In the operation of the ice apparatus described above, (first referring to FIGS. 1 and 5), as ice floe 26 moves toward the platform support member 14, it contacts cutting device 38. Cutting device 38 is positional about the periphery of the platform 12 by means of the crane and support mechanisms described above with respect to FIG. 1. More specifically, by actuation of the extendable boom 64, the cutting device may be positioned laterally away from the platform and vertically with respect to the ice water level surrounding the platform. For example, actuation of boom 64 in an outward direction would move the cutting device outwardly and upwardly relative to the platform. The cutter 38 may be raised and lowered by the bolting mounting plate 62 or by means of a remotely controlled mechanism (not shown) with respect to the water level. Pivotal mounting of these connected members permits their cooperative movement to position the cutting device in an infinite number of positions laterally and vertically with respect to the platform and support member. Likewise, the arrangement of the bridge crane 44 permits the peripheral movement of the entire cutting mechanism about the platform in order to accomodate the changes in direction of ice movement relative to the platform.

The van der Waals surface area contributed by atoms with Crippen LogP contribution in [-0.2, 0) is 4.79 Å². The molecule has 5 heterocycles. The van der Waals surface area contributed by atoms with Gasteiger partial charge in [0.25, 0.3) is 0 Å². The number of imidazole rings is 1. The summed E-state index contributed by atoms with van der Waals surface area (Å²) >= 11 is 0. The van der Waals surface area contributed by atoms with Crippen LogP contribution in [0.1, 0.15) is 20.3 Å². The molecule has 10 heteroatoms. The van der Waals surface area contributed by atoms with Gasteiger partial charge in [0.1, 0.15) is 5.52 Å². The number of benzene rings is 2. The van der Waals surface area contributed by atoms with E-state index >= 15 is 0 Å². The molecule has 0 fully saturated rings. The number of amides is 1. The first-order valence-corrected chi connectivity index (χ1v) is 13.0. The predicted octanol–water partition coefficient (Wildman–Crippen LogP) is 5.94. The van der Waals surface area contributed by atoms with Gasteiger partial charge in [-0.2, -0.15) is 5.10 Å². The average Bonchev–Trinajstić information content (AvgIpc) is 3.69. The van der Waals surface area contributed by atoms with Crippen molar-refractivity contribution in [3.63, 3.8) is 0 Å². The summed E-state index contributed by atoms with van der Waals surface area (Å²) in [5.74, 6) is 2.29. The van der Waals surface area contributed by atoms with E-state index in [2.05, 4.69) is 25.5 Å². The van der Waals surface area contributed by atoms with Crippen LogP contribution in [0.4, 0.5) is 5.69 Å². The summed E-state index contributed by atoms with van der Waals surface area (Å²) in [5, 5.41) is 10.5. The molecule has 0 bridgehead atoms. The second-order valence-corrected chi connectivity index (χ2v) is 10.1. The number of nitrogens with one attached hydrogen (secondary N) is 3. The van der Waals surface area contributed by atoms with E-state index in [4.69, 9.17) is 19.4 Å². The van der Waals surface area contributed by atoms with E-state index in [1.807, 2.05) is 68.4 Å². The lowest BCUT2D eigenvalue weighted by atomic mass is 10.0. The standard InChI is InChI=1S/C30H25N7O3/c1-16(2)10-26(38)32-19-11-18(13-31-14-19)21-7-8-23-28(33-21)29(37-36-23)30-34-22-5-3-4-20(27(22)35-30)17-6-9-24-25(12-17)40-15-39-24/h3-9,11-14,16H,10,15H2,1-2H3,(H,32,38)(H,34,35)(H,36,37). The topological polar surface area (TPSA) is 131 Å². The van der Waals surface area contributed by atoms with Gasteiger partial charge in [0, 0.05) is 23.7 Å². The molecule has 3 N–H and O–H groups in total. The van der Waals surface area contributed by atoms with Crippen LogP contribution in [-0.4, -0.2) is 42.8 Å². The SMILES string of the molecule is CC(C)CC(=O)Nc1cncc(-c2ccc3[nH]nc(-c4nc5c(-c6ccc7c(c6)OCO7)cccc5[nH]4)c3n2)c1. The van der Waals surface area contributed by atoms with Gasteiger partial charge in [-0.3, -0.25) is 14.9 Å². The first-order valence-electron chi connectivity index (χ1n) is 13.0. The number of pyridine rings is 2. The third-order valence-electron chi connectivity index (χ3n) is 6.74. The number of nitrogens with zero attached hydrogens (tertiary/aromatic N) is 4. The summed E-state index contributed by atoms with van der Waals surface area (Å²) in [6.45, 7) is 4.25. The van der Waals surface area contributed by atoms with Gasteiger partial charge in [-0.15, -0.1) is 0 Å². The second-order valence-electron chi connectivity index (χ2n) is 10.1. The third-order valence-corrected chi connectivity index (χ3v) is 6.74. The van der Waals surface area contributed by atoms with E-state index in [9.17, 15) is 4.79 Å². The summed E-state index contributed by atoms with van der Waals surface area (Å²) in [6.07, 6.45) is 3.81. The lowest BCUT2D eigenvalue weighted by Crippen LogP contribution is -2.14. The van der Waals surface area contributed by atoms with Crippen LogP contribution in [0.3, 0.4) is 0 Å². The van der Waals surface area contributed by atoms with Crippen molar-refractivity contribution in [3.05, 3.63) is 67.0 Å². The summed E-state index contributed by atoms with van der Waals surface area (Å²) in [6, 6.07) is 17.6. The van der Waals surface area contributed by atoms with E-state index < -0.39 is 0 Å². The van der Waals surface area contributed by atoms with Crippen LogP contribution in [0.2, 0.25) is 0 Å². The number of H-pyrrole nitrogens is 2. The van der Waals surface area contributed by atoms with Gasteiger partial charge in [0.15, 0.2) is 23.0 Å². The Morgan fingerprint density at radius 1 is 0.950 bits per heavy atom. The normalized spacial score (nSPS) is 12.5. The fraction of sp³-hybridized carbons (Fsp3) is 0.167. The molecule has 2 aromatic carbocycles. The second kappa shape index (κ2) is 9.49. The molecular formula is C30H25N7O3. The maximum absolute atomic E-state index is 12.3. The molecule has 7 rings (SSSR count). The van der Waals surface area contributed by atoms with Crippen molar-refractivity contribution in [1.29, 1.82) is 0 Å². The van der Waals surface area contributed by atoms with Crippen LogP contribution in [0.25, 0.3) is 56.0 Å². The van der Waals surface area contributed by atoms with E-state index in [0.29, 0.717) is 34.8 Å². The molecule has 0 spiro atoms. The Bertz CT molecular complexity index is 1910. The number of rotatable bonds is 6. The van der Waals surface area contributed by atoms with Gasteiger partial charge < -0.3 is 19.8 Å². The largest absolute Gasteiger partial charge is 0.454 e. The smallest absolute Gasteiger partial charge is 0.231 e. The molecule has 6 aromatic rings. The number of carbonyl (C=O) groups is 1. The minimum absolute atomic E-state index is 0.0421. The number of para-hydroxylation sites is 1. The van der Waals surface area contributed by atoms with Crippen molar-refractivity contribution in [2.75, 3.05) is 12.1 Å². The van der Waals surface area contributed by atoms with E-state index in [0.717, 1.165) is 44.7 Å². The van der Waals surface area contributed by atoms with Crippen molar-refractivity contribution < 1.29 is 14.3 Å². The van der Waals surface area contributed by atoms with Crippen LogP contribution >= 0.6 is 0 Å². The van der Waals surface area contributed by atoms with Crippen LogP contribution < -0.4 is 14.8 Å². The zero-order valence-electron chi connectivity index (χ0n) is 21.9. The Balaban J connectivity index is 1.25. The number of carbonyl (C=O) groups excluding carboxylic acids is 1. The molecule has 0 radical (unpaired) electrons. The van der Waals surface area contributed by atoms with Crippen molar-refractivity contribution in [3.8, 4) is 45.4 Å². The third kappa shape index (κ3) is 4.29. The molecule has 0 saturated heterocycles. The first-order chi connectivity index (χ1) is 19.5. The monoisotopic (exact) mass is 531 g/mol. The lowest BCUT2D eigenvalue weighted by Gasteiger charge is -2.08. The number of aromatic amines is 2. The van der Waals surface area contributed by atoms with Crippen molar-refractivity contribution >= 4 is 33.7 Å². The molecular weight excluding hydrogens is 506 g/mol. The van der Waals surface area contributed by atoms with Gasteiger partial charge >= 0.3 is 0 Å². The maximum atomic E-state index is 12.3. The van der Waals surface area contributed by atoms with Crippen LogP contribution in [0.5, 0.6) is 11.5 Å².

Referring again to FIG. 2 of the drawings, the cutting bars 81 of the cutting members 80 are arranged on opposite sides of the device so that they may be operated in tandem or singly depending on the type of cut desired in the ice. Moreover, if one of the cutting members is inoperable it may be removed for repair while the other is being used. In any event, a description of the operation of one of the cutting members will suffice for the purposes of describing the operation of the apparatus as set forth herein. A fluid power supply (not shown) is connected with the device by means of conduits 86 and 90 to provide a power source to the acoustical transducer 84. While the transducer may be operated by a fluid power supply, it is noted than an electrical motor could be used to power the transducer in which case the fluid supply and conduit would be replaced by an electrical power supply and lines. With reference to FIGS. 3 and 4, the transducer operates as follows: In its elemental form the transducer is basically a hollow cylinder with a weight inside which bears with centrifugal force against the wall of the cylinder as the weight is propelled around the cylinder with its center of gravity describing a closed path about the axis of the cylinder. The weight is in the form of the cylindrical rotor 104 and it rolls like a wheel on a race, the race being the machined inner surface of the enclosing hollow cylinder 102. The diameter of the rotor is typically only a little less than that of the cylinder which encloses it, and therefore, because their circumferences can be so near equal, only a partial turn of the rotor 104 can cause the pressure point of contact between rotor and race to travel a full The means for propelling the rotor within the cylinder is the fluid input and exhaust 106, 108 which may be either air or hydraulically operated to move the rotor within the cylinder. The exterior shape and size of the part of the resonant acoustical system that contains the hollow cylinder may be anything desired so long as it is big enough to contain the cylinder and the rotor is entirely free to roll in either direction but is constrained from moving endwise of the race and that propulsion of the rotor can be accomplished either by applying torque to turn it like a wheel about its own axis such as with an electrical motor, or by pushing it from without in a manner which would cause it to roll as by the application of air or hydraulic forces. The acoustical transducer shown, is in particular designed to provide a resonant system which in conjunction with the design of the cutter bar 81 provides the means for applying a directional force to the leading edge 96 of the cutting member and thereby maximizes the effect of the application of the acoustical energy to the ice floe. More typical mechanical vibrators may be used such as piezo electric or magnetic methods. However, these systems tend to be weak with respect to the amount of energy that can be provided to the work object. Devices such as a direct take off from an internal combustion free piston are too cumbersome and unmanageable as well as expensive to be considered. Mechanical vibrators, including the orbiting oscillator, which use some method of converting centrifugal force derived from revolving weights into alternating force may also be used. However, in such devices the force generated must be communicated through bearings which will be turning at a high speed and in the present case, operating in an environment which may be somewhat hostile with respect to long life of the mechanism. The orbiting oscillator device which is shown and described in this application circumvents this difficulty by transmitting its force through the exterior housing of the transducer, which is a non-moving part in the usual sense of the word, and therefore provides no problems with respect to friction, lubricating and cooling. From a dimension standpoint, the housing may be made as thick and strong as necessary. Also, it is possible to generate very large forces by the centrifugal method even with a comparatively small but high density weight, because force increases with the square of the frequency and therefore with the bearing problem eliminated, the present system becomes ideally suited for heavy duty acoustical application.